On the other side, the UK referendum result has only emphasised the urgency for the EU to restore its own self-confidence and start working again for Europe, as it has done so effectively in many areas but particularly on the single market, and in helping Eastern European and Balkan countries to establish their democracies and integrate into the wider European economy. In the Commission, it also has an administration which is as efficient, dynamic and flexible as any other in the world. Its current major initiative to reduce unnecessary EU regulation only confirms this.

For populist and nationalist parties, successful multilateralism is bad news; and the EU is the most dangerous animal of all because when it is shows that countries acting together achieve better results than acting alone, it provides a benchmark of performance that populism and nationalism can never meet. That’s why so much of their time is spent trying to prove that the EU is not a success, or alternatively that it is a superstate that is trying to smother people. EU leaders need to stop believing this propaganda, consolidate the progress already made in many areas and tackle the newer problems on which people feel Europe has so far not delivered.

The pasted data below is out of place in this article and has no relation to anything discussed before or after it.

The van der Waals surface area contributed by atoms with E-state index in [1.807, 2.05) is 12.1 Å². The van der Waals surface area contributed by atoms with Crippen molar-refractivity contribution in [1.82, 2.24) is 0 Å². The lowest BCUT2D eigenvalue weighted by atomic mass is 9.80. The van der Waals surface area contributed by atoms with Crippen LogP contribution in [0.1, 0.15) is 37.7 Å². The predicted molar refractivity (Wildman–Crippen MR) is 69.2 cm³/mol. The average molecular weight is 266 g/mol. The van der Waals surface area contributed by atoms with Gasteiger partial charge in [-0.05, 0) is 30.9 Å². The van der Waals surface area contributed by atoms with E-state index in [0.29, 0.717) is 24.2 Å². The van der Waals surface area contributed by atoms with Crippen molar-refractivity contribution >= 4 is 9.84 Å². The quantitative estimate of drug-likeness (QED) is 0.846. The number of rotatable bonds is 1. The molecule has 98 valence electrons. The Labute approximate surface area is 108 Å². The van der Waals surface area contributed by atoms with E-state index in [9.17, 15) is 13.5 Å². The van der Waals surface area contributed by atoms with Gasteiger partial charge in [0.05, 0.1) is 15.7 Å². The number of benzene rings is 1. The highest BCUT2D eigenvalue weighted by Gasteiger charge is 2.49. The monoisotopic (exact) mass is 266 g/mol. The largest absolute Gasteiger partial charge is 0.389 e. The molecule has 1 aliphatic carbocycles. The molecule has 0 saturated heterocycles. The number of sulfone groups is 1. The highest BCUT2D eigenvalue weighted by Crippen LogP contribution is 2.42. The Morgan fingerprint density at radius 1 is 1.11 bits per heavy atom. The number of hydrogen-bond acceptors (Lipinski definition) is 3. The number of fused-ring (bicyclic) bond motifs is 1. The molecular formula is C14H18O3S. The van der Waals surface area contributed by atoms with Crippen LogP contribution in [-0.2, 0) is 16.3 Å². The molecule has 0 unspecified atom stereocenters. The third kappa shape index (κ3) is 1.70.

European electorates have shown that they feel remote from EU institutions, they don’t understand how they work and they don’t feel themselves sufficiently represented

A first challenge is to build a coherent policy on immigration, involving effective control of EU external frontiers, humane treatment of asylum-seekers, strong support for economic development in countries of origin, clear conditions for acceptance of non-EU migrants, and a set of rules for intra-EU migrants which safeguards their rights while ensuring that flows do not cause, and are not perceived to cause, excessive pressure on social security budgets and services.